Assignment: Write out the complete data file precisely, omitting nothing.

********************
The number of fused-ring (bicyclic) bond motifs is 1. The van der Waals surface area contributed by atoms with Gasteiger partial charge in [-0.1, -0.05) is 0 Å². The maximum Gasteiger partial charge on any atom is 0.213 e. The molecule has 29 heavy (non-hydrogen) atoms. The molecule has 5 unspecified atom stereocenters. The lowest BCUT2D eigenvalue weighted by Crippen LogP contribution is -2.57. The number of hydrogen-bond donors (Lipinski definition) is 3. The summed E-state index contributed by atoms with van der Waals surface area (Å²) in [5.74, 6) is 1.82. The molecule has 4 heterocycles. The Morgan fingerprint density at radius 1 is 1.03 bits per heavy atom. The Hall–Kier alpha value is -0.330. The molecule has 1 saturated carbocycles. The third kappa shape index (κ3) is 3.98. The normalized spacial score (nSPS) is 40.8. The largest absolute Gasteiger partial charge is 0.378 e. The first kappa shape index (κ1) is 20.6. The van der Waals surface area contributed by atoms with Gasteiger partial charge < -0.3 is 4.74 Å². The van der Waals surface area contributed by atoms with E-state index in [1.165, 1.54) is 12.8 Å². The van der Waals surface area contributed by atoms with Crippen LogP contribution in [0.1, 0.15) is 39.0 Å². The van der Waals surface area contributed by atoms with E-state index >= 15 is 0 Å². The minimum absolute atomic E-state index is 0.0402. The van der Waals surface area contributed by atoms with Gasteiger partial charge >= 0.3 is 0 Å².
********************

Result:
The number of fused-ring (bicyclic) bond motifs is 1. The van der Waals surface area contributed by atoms with Gasteiger partial charge in [-0.1, -0.05) is 0 Å². The maximum Gasteiger partial charge on any atom is 0.213 e. The molecule has 29 heavy (non-hydrogen) atoms. The molecule has 5 unspecified atom stereocenters. The lowest BCUT2D eigenvalue weighted by Crippen LogP contribution is -2.57. The number of hydrogen-bond donors (Lipinski definition) is 3. The summed E-state index contributed by atoms with van der Waals surface area (Å²) in [5.74, 6) is 1.82. The molecule has 4 heterocycles. The Morgan fingerprint density at radius 1 is 1.03 bits per heavy atom. The Hall–Kier alpha value is -0.330. The molecule has 1 saturated carbocycles. The third kappa shape index (κ3) is 3.98. The normalized spacial score (nSPS) is 40.8. The largest absolute Gasteiger partial charge is 0.378 e. The first kappa shape index (κ1) is 20.6. The van der Waals surface area contributed by atoms with Gasteiger partial charge < -0.3 is 4.74 Å². The van der Waals surface area contributed by atoms with E-state index in [1.165, 1.54) is 12.8 Å². The van der Waals surface area contributed by atoms with Crippen LogP contribution in [0.1, 0.15) is 39.0 Å². The van der Waals surface area contributed by atoms with E-state index >= 15 is 0 Å². The minimum absolute atomic E-state index is 0.0402. The van der Waals surface area contributed by atoms with Gasteiger partial charge >= 0.3 is 0 Å².